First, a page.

The Birds Have Flown the Nest


Last year we had two broods of bluebirds in our bluebird box.  This spring sparrows built a nest in the box.  Three little sparrows were hatched from three teeny tiny eggs. While the sparrows were building a nest, a bluebird couple was flying around interested in the box.  Around the time we discovered the sparrow eggs, the bluebirds disappeared.  I accepted it would be a sparrow spring instead of a bluebird summer.  Then, the sparrows fledged.

Nest by Jorey Hurley shows why birds love our yard.  Easy access to nest building materials, lots of worms, and berries for a feast.  The subtle illustrations show the excitement and challenges birds experience.  Luckily, we don’t have a cat.  Though one does visit our yard when the butterflies arrive.  Check out this video to see how the illustrations were created.

We read this book the night after ML asked if brother and sister birds can get married.  I said, “I don’t think birds get married.”  ML’s response, “I know that Mommy.  You know what I mean.”  Innocently, I said, “Oh.  Can they have babies together?”  ML responded, “Yes, that’s what I am wondering.”  I responded, “No”  and was afraid the next question would ask for specifics on how birds reproduce.   I admit, I didn’t know.  Based on a link my friend sent from a piece performed at a Listen To Your Mother Show about going to the internet with your child to find an answer to a question like this, I panicked.  Luckily, she didn’t ask… giving me time to research the answer.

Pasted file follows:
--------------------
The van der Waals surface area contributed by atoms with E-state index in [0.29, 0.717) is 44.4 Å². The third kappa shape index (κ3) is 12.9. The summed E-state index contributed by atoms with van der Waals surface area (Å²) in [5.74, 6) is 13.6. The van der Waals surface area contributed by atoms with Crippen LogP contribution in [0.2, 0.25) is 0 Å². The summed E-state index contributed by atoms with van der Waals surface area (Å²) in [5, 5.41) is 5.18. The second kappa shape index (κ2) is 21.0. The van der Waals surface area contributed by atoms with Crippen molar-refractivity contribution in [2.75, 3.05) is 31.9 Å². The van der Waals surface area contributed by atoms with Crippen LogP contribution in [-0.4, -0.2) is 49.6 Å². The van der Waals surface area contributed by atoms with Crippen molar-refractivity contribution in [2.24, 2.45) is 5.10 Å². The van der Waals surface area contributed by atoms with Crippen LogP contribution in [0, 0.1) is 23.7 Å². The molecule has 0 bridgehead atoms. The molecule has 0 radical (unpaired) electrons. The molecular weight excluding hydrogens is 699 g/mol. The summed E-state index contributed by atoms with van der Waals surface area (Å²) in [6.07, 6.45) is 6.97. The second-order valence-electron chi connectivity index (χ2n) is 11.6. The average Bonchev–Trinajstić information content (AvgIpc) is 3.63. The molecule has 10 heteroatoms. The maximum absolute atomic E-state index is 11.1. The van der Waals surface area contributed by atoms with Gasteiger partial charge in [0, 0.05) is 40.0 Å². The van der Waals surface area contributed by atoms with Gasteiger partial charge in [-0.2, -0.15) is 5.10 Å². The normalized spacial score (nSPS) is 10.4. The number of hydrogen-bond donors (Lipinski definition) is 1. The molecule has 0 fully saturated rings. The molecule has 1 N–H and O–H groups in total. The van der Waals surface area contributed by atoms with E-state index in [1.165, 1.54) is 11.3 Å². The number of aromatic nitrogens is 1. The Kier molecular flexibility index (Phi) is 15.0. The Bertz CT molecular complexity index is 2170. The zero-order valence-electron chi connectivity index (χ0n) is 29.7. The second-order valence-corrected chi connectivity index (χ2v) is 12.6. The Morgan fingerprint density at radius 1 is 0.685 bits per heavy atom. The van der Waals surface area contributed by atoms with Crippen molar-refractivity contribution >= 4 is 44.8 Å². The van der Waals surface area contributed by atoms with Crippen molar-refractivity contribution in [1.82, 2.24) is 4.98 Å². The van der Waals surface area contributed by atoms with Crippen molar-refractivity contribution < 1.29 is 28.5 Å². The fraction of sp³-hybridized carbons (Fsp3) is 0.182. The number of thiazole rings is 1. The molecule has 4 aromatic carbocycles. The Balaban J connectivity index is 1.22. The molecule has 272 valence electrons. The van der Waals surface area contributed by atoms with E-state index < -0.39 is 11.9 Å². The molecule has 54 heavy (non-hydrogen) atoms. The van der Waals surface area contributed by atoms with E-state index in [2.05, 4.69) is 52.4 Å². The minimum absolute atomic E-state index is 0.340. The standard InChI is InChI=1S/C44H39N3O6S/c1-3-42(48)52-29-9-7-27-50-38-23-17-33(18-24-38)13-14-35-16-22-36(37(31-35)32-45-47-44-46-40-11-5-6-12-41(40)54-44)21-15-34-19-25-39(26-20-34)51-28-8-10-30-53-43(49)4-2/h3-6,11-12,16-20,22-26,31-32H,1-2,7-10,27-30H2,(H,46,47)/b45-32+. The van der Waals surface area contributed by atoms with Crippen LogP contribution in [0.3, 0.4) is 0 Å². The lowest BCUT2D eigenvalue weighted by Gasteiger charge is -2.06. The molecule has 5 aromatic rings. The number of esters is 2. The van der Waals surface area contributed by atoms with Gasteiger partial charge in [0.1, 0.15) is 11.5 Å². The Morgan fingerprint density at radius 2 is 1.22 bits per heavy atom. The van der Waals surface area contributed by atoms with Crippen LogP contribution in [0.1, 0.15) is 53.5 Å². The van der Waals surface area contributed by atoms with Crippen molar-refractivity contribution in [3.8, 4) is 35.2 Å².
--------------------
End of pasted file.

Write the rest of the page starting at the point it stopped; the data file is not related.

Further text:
Since writing the first draft of this post. . . a new development.  Last weekend ML noticed the bluebirds return.  She discovered they were building a nest on top of the sparrow’s nest.  Friday night I checked the box.  No eggs.  Saturday morning ML checked the box.  One egg.  Sunday morning we checked the box.  Three eggs.  Sunday evening I checked the box.  Four eggs!  I’m thinking we will have five eggs.  ML thinks six.  No matter what we are happy our bluebirds returned.

Check out the sparrow eggs from this year and the bluebird eggs from last year.  It’s hard to tell from the pictures but sparrow eggs are much smaller than bluebird eggs.

Sparrow EggsBluebird Eggs





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